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Memoranda to Table 67.
Chicago, Ill. (423 W. Roman Catholic School for the Deaf and Damb.. No information received.
12th st.). Baltimore, Md F. Knapp's Institute..
No information receired. New York, N. Y. | Institution for the Instruction of the Deaf and No information received. (Station M).
Deaf and Dumb.
II.-EDUCATION OF THE BLIND.
RIPORTS OF INSTITUTIONS. The College for the Blind, at Vinton, Iowa, presents the unique feature of a literary society modelled and conducted after the manner of similar organizations in the best colleges. Such a body, composed entirely of students in the higher classes, and others over fifteen years of age, and conducted without interference on the part of officers or teachers, has flourished in this institution for seven years.
Aside from the main end in view, the practice in parliamentary usages, the caucus meetings, the clans formed, the little strifes (absurd as it may seem) are like green vines entwining the routine of institution life.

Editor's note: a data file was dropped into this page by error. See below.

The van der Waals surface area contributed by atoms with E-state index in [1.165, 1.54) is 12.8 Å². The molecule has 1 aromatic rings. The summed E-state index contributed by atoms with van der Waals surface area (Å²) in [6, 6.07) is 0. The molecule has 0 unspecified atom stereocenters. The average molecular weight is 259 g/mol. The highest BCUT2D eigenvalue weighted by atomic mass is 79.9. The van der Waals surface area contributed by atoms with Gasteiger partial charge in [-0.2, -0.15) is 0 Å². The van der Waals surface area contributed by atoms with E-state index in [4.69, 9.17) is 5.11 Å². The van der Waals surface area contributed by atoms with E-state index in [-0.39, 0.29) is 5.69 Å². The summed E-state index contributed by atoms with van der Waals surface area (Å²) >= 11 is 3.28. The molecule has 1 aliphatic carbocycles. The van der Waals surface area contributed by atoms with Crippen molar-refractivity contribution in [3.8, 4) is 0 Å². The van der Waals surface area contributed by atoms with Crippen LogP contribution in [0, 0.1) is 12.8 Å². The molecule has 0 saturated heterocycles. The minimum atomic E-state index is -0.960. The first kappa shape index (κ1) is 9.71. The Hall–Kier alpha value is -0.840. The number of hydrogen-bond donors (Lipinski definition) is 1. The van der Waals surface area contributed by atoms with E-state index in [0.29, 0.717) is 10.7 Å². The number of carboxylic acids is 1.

The course of bodily training, pursued in the Perkins Institution for the Blind, at Boston, has been prosecuted with uncommon energy, and no pains have been spared on the part of those in charge to improve and systematize a regular, intelligent, and, to some degree, scientific series of exercises, consisting of free gymnastics, calisthen. ics, and military drill. The favorable results of a strict adherence to this system of physical training are strikingly noticeable in the health and symmetrical growth, as well as in the appearance, gait, manners, and disposition of the pupils.
This institution owns an assortment of forty-six grand, square, and upright pianos, which are in constant use from morning until evening. Also, for the tenth time, the contract has been renewed for another year, whereby the pianos of the public schools of Boston, one hundred and thirty-four in number, have been put in charge of the taners of this institution.